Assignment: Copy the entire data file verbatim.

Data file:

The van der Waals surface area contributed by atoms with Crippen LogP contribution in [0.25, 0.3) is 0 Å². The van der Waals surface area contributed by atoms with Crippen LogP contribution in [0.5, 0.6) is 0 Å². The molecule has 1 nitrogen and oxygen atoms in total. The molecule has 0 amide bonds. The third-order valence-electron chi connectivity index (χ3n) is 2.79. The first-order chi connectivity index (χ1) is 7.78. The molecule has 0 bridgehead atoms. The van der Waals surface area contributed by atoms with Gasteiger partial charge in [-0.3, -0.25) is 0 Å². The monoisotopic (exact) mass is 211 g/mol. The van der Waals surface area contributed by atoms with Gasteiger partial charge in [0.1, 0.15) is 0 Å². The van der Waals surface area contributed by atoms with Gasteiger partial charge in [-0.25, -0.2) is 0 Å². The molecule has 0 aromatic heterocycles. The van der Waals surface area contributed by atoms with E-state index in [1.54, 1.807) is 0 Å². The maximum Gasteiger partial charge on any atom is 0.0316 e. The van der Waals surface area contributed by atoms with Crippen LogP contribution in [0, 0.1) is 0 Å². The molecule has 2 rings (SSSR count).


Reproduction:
The van der Waals surface area contributed by atoms with Crippen LogP contribution in [0.25, 0.3) is 0 Å². The van der Waals surface area contributed by atoms with Crippen LogP contribution in [0.5, 0.6) is 0 Å². The molecule has 1 nitrogen and oxygen atoms in total. The molecule has 0 amide bonds. The third-order valence-electron chi connectivity index (χ3n) is 2.79. The first-order chi connectivity index (χ1) is 7.78. The molecule has 0 bridgehead atoms. The van der Waals surface area contributed by atoms with Gasteiger partial charge in [-0.3, -0.25) is 0 Å². The monoisotopic (exact) mass is 211 g/mol. The van der Waals surface area contributed by atoms with Gasteiger partial charge in [0.1, 0.15) is 0 Å². The van der Waals surface area contributed by atoms with Gasteiger partial charge in [-0.25, -0.2) is 0 Å². The molecule has 0 aromatic heterocycles. The van der Waals surface area contributed by atoms with E-state index in [1.54, 1.807) is 0 Å². The maximum Gasteiger partial charge on any atom is 0.0316 e. The van der Waals surface area contributed by atoms with Crippen LogP contribution in [0, 0.1) is 0 Å². The molecule has 2 rings (SSSR count).